Clematis breeding in the USSR

Clematis breeding in the USSR

There were no private nurseries in the Soviet Union: therefore, the work on introduction and selection was carried out by employees of institutes, botanical gardens, and amateur gardeners. The latter, however, did not have a normal material base and access to infrastructure, and therefore their results were modest. The income of professionals was also modest: people did not go into ornamental gardening for money, but only for the soul. Enthusiasm partially compensated for everything else, and that is the only reason why today we have varieties of clematis of Soviet selection.

The main centers of clematis selection in the USSR were three – Nikitsky Botanical Garden in Crimea, Central Republican Botanical Garden of the Academy of Sciences of the USSR in Kiev and for some reason the Baltics.


In the Nikitsky Botanical Garden, selection of clematis began in 1953. At first, of course, there was an accumulation of source material with which scientists worked. By 1962, the botanical garden collection had 82 species and forms of clematis and 25 large-flowered varieties, 11 of which were created by specialists of the Nikitsky Botanical Garden. By 1987 in the botanical garden collection was already more than 100 varieties and forms of local selection – this was written by M.A. Beskaravaynaya and E.A. Donyushkina in their book in 1988.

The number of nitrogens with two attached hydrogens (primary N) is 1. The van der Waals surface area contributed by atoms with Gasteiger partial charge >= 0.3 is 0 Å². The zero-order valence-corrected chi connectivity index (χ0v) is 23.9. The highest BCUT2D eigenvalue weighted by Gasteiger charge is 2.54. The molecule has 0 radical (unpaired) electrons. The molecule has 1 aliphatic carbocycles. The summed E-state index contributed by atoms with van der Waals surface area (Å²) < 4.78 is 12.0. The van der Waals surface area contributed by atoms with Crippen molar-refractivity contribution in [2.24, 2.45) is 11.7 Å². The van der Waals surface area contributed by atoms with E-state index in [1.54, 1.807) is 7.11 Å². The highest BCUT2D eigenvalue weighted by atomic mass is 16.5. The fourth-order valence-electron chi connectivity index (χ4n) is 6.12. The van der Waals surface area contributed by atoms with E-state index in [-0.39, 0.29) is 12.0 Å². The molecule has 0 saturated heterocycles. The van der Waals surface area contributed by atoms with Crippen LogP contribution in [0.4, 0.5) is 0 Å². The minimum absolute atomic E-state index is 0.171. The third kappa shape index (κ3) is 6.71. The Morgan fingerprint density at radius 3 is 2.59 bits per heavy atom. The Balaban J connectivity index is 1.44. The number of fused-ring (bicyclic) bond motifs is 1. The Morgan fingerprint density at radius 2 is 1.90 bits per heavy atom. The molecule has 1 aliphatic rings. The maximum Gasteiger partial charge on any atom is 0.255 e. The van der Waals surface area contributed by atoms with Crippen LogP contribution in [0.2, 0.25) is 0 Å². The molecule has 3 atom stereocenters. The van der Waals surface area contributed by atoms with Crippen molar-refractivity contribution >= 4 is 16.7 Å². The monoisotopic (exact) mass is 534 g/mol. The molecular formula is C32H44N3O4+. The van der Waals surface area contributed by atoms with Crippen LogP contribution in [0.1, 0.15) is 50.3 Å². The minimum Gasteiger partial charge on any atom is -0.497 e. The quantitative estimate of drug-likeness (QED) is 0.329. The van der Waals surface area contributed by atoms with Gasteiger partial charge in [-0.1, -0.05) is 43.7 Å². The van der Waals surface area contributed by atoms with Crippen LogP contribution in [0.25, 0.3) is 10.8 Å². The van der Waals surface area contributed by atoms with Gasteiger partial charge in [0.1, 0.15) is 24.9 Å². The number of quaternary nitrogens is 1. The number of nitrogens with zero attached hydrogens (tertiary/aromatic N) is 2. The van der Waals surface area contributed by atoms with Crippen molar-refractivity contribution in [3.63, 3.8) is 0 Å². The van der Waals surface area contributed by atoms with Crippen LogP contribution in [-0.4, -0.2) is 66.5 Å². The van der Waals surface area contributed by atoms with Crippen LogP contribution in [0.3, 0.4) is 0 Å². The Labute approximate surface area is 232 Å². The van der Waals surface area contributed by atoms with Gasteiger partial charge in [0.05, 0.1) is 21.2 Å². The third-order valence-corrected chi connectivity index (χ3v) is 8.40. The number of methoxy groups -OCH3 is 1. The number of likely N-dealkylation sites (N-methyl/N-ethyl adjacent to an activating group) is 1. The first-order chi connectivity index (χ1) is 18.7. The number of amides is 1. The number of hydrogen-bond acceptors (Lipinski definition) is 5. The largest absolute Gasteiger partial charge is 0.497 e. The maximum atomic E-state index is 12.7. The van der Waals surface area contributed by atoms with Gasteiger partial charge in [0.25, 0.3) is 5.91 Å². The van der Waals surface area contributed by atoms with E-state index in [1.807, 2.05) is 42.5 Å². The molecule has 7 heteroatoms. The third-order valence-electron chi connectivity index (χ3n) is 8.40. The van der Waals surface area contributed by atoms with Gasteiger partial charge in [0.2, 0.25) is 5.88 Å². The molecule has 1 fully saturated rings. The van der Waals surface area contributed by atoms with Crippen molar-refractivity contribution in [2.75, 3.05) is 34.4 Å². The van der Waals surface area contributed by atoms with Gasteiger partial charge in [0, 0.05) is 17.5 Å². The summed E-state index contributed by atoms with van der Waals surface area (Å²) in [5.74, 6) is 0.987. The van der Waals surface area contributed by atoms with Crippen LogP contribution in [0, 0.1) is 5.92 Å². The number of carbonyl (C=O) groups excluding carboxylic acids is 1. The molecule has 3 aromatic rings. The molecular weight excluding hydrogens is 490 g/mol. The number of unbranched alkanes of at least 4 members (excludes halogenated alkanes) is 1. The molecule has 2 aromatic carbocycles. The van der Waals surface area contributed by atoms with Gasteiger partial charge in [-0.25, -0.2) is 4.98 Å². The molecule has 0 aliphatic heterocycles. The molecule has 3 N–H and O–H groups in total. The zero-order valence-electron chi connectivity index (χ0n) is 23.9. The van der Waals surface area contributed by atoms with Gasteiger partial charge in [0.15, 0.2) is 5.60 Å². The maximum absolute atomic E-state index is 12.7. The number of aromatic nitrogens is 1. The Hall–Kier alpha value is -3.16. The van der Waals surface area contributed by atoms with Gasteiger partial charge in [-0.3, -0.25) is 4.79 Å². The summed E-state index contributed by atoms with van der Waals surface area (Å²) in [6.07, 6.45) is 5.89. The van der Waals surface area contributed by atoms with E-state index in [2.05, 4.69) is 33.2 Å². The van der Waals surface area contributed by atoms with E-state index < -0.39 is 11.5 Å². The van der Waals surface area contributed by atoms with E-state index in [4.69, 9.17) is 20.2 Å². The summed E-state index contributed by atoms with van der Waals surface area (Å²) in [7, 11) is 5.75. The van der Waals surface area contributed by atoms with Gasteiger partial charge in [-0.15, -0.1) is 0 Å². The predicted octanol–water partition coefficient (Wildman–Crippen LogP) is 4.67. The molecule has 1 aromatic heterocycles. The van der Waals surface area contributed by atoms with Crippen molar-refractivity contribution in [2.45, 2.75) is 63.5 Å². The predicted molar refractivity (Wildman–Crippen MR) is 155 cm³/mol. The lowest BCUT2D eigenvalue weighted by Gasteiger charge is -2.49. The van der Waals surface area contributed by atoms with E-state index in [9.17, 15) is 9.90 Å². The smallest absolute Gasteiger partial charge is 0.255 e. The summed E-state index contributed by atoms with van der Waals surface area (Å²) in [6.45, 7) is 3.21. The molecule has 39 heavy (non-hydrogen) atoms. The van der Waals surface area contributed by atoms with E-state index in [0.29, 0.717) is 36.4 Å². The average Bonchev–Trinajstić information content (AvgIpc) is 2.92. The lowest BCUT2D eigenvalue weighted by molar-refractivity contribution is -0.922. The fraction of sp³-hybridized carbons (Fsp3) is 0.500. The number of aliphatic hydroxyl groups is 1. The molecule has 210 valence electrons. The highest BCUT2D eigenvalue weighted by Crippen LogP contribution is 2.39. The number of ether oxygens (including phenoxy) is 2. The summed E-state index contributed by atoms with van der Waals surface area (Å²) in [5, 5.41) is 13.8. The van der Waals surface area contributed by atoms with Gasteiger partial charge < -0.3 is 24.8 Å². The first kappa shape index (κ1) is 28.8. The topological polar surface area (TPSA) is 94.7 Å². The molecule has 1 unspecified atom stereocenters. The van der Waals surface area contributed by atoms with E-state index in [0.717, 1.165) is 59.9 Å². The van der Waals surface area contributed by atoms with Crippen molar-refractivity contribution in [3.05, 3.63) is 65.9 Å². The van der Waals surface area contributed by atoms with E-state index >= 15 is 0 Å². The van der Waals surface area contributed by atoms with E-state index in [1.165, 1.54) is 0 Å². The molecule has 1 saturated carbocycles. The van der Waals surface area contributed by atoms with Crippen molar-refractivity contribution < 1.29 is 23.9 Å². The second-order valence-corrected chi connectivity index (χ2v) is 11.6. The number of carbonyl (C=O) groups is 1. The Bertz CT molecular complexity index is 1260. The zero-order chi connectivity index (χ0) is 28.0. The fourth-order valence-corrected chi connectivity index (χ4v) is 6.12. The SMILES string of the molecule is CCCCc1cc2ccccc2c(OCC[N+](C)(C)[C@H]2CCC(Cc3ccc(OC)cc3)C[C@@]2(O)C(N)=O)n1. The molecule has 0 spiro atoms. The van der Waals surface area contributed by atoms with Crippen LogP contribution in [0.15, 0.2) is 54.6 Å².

Clematis selection in the Nikitsky Botanical Garden

Alexander Volosenko-Valenis, who worked at the State National Biological Service, was one of the first in the USSR to deal with clematis. He wanted to create clematis varieties that would grow and bloom in the dry and hot climate of the Crimea. He got his first variety – «Metamorfoza» – in 1958, and in total he managed to breed 27 varieties, 22 of which were recognized by the international community.

The follower of Volosenko-Valenis was Maria Beskaravaynaya. During her work from 1963 to 1988 she created 50 clematis varieties, 47 of which were registered by the International Center for Registration of New Clematis Varieties in Holland. M.A. Beskaravaynaya and her student E.A. Donyushkina used interspecific and intervarietal crossing, as well as mutagenesis – gamma-irradiation and chemical mutagens. Thus, the drought-resistant and powdery mildew-resistant variety “Zagadka” was obtained as a result of treatment of clematis hexapetal seeds with ethyleneimine.

 Metamorfoza clematis variety
«Metamorfoza» is clematis variety created by Alexander Volosenko-Valenis